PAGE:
In imitation of the ballplayers, many employees—grown men and teenagers alike, in a workplace where the women were largely confined to the concession stands—chewed Red Man tobacco. We children sometimes wrapped it in Bazooka or Dubble Bubble, and were profoundly grateful for the arrival of Big League Chew, shredded bubble gum in a tobacco pouch, that gave the cheek a conspicuous bulge without the incipient taste (or mouth cancer).

We were just kids. But we felt the clock ticking. That's because Met Stadium was condemned to close after the 1981 season. The Twins would be moving indoors the following year. Each of us knew, even then, it was the best job we would ever have, no matter what we would do as grown-ups.

The last game ever played at the Met wasn't a baseball game at all—it was a Vikings loss to the Kansas City Chiefs. We closed the commissary early as fans began dismantling the stadium mid-game, picking over its carcass for souvenirs. I took two seat backs. Others pulled down the field-goal netting and endeavored to tear out pay phones. A man climbed the scoreboard and began throwing down oversized letters and numbers, an apocalyptic rain of figures and characters that recalled an anxiety dream the night before an algebra exam.

A cloud of Mace descended on the stadium, issued by police. As we drove away, we passed several fans on foot carrying a piece of the goalpost down Killebrew Drive, like an army of ants speeding a pretzel stick away from a picnic. The foul poles were salvaged and erected at our local junior college. And then what was left of the Met was razed three years later to make way for the nation's largest metaphor. Or, rather, the nation's largest shopping mall, aptly named the Mall of America.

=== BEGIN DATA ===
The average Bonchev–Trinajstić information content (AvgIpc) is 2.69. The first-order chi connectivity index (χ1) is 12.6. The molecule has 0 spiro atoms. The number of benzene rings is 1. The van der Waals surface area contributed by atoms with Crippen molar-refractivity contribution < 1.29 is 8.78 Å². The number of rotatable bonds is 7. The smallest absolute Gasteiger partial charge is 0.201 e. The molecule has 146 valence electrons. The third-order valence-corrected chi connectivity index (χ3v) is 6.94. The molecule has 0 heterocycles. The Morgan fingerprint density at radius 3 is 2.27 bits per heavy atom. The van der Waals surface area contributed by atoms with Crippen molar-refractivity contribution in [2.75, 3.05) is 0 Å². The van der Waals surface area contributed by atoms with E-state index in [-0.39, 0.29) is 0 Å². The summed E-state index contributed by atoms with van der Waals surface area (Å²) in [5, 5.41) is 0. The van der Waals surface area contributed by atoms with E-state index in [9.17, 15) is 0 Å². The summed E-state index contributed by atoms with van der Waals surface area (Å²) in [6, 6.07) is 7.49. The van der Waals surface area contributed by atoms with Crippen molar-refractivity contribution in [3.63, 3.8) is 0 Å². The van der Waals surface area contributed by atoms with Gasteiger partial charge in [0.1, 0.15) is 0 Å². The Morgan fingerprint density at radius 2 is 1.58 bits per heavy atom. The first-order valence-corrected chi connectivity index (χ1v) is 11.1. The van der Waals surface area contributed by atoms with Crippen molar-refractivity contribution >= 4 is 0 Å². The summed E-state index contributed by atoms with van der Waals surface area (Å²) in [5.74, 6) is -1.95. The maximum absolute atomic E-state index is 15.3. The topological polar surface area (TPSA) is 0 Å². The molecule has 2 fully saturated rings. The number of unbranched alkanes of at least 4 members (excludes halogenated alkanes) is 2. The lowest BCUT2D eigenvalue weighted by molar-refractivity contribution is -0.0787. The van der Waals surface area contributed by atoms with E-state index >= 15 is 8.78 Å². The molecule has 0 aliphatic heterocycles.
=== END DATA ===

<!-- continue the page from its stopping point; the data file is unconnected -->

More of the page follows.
The next season, the Twins moved downtown to the Metrodome, and to unimaginable glories, including two World Series titles. I moved to the Metrodome, too, for a single season, to a strip-lit concession stand. It wasn't the same. For starters, I worked not for the Twins but for a professional "food-service company," which issued smocks the color of the San Diego Padres' uniforms and checks in the name of Volume Services.

If you looked down one of the tunnels leading to the Metrodome grandstand, you could sometimes see, from your cash register, Tom Brunansky appear on a patch of right field, running on nylon, beneath Teflon, while wearing rayon.

But that was it. No one was locked into meat freezers or pretended to enjoy Red Man or was yanked from his dreary post to pull a tarp across a major-league infield. There was no need for a tarp. It would never rain in the Metrodome, a heartbreaking knowledge that eventually broke my spirit.